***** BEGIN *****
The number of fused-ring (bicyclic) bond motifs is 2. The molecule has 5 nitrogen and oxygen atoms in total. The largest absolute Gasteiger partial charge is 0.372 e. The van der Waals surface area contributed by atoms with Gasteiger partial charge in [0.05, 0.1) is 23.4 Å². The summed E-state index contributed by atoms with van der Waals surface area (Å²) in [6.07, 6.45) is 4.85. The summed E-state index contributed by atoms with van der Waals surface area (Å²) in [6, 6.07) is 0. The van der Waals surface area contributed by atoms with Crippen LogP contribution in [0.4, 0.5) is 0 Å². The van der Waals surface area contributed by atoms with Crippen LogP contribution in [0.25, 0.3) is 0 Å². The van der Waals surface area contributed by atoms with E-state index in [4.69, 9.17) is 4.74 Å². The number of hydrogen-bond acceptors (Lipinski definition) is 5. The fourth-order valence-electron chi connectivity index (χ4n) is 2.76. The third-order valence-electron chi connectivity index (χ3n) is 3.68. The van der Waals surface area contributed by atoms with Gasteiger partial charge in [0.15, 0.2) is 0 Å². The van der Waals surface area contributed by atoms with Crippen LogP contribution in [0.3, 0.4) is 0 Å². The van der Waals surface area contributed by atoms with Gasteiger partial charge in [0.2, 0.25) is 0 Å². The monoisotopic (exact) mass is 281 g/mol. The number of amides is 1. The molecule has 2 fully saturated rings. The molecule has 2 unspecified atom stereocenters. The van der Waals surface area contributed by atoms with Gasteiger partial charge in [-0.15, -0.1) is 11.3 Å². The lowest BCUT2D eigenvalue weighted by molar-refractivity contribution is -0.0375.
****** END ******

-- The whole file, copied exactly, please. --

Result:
The number of fused-ring (bicyclic) bond motifs is 2. The molecule has 5 nitrogen and oxygen atoms in total. The largest absolute Gasteiger partial charge is 0.372 e. The van der Waals surface area contributed by atoms with Gasteiger partial charge in [0.05, 0.1) is 23.4 Å². The summed E-state index contributed by atoms with van der Waals surface area (Å²) in [6.07, 6.45) is 4.85. The summed E-state index contributed by atoms with van der Waals surface area (Å²) in [6, 6.07) is 0. The van der Waals surface area contributed by atoms with Crippen LogP contribution in [0.4, 0.5) is 0 Å². The van der Waals surface area contributed by atoms with Crippen LogP contribution in [0.25, 0.3) is 0 Å². The van der Waals surface area contributed by atoms with E-state index in [4.69, 9.17) is 4.74 Å². The number of hydrogen-bond acceptors (Lipinski definition) is 5. The fourth-order valence-electron chi connectivity index (χ4n) is 2.76. The third-order valence-electron chi connectivity index (χ3n) is 3.68. The van der Waals surface area contributed by atoms with Gasteiger partial charge in [0.15, 0.2) is 0 Å². The van der Waals surface area contributed by atoms with Crippen LogP contribution in [0.3, 0.4) is 0 Å². The van der Waals surface area contributed by atoms with Gasteiger partial charge in [0.2, 0.25) is 0 Å². The monoisotopic (exact) mass is 281 g/mol. The number of amides is 1. The molecule has 2 fully saturated rings. The molecule has 2 unspecified atom stereocenters. The van der Waals surface area contributed by atoms with Gasteiger partial charge in [-0.15, -0.1) is 11.3 Å². The lowest BCUT2D eigenvalue weighted by molar-refractivity contribution is -0.0375.